Liberia’s 14-year civil war—fueled in part by conflicts over land and natural resource rights—has had a devastating impact on the lives and livelihoods of its people. Today, more than a decade into the post-conflict reconstruction period, Liberians are working to rebuild their economy and institute reforms that would promote equitable access to land and resources, secure tenure, investment, and development. Progress, however, has been stymied by a host of challenges— from a lack of infrastructure to the Ebola epidemic in 2014.
Morris Kidir gestures at a wide expanse of dark-green land he says was earmarked for a school or clinic in his northern Liberian village, now covered in young oil palm trees.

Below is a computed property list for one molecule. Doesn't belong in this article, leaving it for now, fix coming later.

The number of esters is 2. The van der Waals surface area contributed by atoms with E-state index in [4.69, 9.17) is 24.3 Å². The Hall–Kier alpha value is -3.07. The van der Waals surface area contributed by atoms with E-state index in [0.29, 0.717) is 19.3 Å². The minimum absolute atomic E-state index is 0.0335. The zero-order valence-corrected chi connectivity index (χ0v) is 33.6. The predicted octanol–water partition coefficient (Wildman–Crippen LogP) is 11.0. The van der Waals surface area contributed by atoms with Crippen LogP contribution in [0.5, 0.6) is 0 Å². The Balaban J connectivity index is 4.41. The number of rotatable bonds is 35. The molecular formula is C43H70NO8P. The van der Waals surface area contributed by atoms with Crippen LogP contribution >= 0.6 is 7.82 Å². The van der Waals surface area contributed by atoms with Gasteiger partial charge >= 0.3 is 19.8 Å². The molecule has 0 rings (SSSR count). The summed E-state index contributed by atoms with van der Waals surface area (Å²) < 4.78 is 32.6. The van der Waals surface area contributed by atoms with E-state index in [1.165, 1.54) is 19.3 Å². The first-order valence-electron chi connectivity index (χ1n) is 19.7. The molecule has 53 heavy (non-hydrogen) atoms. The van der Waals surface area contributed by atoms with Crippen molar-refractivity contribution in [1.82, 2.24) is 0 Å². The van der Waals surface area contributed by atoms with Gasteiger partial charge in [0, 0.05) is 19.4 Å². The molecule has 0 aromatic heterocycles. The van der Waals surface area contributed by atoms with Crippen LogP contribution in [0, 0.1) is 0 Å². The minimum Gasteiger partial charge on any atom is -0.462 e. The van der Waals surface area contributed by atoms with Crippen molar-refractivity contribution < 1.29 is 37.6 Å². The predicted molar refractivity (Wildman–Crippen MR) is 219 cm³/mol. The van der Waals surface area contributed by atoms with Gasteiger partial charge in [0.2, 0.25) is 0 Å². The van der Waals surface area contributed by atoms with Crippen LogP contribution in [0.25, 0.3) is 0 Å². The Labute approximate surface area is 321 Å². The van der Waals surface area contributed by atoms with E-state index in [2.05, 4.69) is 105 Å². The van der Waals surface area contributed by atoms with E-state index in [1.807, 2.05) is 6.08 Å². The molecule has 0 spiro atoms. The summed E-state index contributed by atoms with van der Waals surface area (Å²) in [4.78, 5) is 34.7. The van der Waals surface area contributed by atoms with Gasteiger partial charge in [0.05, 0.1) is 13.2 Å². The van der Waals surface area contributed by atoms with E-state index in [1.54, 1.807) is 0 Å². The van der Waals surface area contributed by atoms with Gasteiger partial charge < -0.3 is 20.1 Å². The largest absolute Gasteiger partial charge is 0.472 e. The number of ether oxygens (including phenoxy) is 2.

In October last year, he recalls, workers from Malaysian conglomerate Sime Darby arrived at the plot and began filling in the only gap left in a forest of palms that stretch as far as the eye can see.
Monrovia – The Civil Society Organization (CSO) working group on Land Rights in Liberia, in collaboration with the National Civil Society Council of Liberia has alarmed that the current Land Rights Act passed by the House of Representatives and currently before the Senate is not in the interest of ordinary Liberians.
The eradication of hunger and poverty and the sustainable use of the environment depend in large measure on how people, communities and others gain access to land, fisheries and forests.